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Re: [Scheme-reports] R7RS 7th draft available
Alan Watson scripsit:
> Thanks for your reply. OK, so if I understand correctly, they are
> primitive expressions in addition to being a library declarations.
> (a) In that case you probably want to add them to the <expression>
> definition in §7.1.3, in which the other primitive expressions appear.
> (b) §4.1.7 says that the contents of the file are wrapped in a
> "top-level begin". I've looked for a definition of "top-level"
> without much luck. §5.3.1 appears to define top-level definitions,
> but it actually just says that that are definitions "at the top level",
> without further elaboration. §5.7 mentions the top-level environment
> for the REPL. However, I can't find a definition with regards to
> syntax. I presume a syntactic form is in a top-level context if it
> is in a <command or definition> context or a <library declaration>
> context. You might add this definition at a suitable point.
I've removed references to "top level" in favor of "global" (for environments)
or "outermost" (for syntax). Hopefully that will be clearer.
> (c) §5.7 says that optional REPL allows import declarions, expressions,
> and definitions to be entered and evaluated. I think it would be
> equivalent but more concise to say that they allow a <program> to be
> entered. If you don't make this change, I think you need to extend
> the definition of "top-level" mentioned in (b) to include the REPL.
The formal syntax for <program> was obsolete: the prose specification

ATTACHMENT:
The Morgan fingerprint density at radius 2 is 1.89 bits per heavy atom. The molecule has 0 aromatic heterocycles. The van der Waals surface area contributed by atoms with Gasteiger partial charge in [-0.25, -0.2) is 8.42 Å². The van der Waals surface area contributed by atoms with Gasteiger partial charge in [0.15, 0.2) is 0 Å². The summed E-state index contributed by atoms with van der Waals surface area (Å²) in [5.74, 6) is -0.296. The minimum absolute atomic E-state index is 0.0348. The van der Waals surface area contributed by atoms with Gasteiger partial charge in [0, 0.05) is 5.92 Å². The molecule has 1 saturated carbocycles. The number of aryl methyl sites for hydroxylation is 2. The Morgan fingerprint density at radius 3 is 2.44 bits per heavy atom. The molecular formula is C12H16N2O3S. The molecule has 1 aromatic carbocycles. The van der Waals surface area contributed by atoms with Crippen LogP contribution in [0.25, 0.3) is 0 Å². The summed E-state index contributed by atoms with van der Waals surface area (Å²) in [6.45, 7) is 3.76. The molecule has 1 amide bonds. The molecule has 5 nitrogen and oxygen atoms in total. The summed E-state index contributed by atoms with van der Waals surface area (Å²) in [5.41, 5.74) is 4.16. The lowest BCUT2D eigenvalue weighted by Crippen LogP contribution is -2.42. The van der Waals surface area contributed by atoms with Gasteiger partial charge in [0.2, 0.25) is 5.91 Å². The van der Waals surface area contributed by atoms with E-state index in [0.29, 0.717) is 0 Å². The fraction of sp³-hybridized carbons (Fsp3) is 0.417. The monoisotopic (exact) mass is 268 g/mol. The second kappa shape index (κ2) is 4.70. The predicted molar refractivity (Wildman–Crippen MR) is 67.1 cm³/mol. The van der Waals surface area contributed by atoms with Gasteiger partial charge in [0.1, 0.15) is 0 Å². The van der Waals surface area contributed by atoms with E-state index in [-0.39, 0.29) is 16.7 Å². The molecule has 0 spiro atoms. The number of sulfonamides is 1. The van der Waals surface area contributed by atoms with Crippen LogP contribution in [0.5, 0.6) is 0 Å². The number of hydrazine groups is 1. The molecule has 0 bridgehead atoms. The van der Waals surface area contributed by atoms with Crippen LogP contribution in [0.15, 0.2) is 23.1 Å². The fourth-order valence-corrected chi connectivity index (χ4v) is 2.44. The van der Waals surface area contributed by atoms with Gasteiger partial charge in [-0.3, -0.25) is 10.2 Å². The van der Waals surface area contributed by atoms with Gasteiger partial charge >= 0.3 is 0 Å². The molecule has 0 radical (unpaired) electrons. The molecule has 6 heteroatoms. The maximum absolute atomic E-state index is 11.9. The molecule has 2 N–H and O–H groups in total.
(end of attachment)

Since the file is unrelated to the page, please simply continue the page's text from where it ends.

now requires import declarations to come first. What is more, the formal
syntax incorrectly allowed the library declaration `begin` (as distinct
from the program `begin`) to contain only commands and definitions,
rather than any library declarations.
> (d) Also, do you want to clarify the behavior of include and
> include-ci in contexts that are not top-level contexts? For example,
> this expression:
> (let () (include "foo"))
> Does the "include" magically convert its context into a top-level
> context? Or rather does the standard define its behavior if and only
> if it appear in a top-level context?
I changed the wording to "splice the results into the current context"
and removed the reference to `begin`. The intention is that they
will work anywhere.
I personally consider it good style to avoid these as ordinary syntax,
and use them only in `define-library`.
> (e) §4.2.3 includes the text "<top-level>", which looks like a
> reference to a syntax variable, but I cannot find the definition of
> such a variable elsewhere.
Changed to "outermost level of a program, or at the REPL".
> (f) §4.1.6 is missing a "the" in "enclosing the set! expression or at
> [the] top level".
Changed to "or else globally".
John Cowan cowan@x http://ccil.org/~cowan
Original line from The Warrior's Apprentice by Lois McMaster Bujold:
"Only on Barrayar would pulling a loaded needler start a stampede toward one."
English-to-Russian-to-English mangling thereof: "Only on Barrayar you risk to
lose support instead of finding it when you threat with the charged weapon."
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